Appendix 3: Multiple random imputation

Allison (2001) proposes multiple imputation methods as an alternative to maximum likelihood function methods. Like maximum likelihood, multiple imputation estimates are consistent and asymptotically normal and close to being asymptotically efficient. In addition, multiple imputation has two big advantages over maximum likelihood: (i) It can be applied to any kind of data or model and (ii) the imputation procedure can be implemented using conventional software. Since imputed values are random draws, the major disadvantage of multiple imputation is that it produces different imputed databases every time they are used.

The most widely used method for multiple imputation is the Markov Chain Monte Carlo algorithm based on linear regression. However, in the case of the EEI data, important complications arise from the fact that some of the missing variables are categorical. The Monte Carlo method presumes that every variable with missing data is normally distributed and that is clearly not the case for categorical variables. An alternative approach is known as “sequential generalized regression” or “multiple imputation for chained equations” (MICE). Instead of assuming a single multivariate model for all the data, this method specifies a separate regression model for each variable which is used to impute missing values. This method is thus flexible and allows us to incorporate logistic, binomial, or multinomial models for categorical variables.Footnote 33

Each model is estimated sequentially using available data, starting with the variable that has the fewest missing data and proceeding to the variable with the most missing data. After each model is estimated, the parameter estimates are used to generate imputed values. Once imputed values have been generated for all the missing data, the sequential imputation process is repeated, except now the imputed values of the previous round are used as predictors for imputing other variables. The main drawback of sequential generalized regressions is that no theory guarantees convergence to the correct distribution for the missing values. However, simulation-based evidence in Van Buuren et al. (2006) suggests that the method works well.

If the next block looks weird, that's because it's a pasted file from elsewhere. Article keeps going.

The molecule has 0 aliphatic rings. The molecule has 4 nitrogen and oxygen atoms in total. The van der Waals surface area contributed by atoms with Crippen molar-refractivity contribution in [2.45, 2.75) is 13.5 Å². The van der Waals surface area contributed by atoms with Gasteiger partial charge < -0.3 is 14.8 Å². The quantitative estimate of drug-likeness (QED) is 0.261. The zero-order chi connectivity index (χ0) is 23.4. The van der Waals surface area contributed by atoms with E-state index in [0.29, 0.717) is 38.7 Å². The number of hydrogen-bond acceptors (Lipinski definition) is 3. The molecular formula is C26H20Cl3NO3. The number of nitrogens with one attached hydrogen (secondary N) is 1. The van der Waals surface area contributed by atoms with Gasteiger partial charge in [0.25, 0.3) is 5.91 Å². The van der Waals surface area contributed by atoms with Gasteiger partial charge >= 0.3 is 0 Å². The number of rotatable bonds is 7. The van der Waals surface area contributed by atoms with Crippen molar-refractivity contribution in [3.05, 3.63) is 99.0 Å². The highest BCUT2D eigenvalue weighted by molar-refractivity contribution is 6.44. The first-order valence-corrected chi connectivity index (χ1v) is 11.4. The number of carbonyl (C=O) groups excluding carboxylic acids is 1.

The MICE method is implemented in the following way:

  1. 1.

    For each dependent variable to be imputed, choose a model that reflects the type of data.

  2. 2.

    First round: Imputation starts with dependent variable with the fewest missing data and proceeds to dependent variable with the most missing data.

    • Order-dependent variables according to amount of missing data from \(Y_{1}\) to \(Y_{k}.\) Denote variables with complete data values as X.

    • Regress \(Y_{1}\) on X and obtain \(\widehat{\beta }\) and \(\widehat{V}( \widehat{\beta }).\) Generate imputed values using observed covariates and coefficients drawn from N(\(\widehat{\beta},\) \(\widehat{V}(\widehat{\beta}))\).

    • Regress \(Y_{2}\) on X and \(Y_{1}\) (including imputed values of \(Y_{1}\) ) and obtain imputed values.

    • Continue until all regression models have been estimated.

  3. 3.

    Second and subsequent rounds repeat the process, but each variable is regressed on all other variables, using imputed values from previous rounds.

  4. 4.

    Process ends when stable imputed values are reached or after a specified number of rounds.

Appendix 4: 2009 Entrance exam applicant data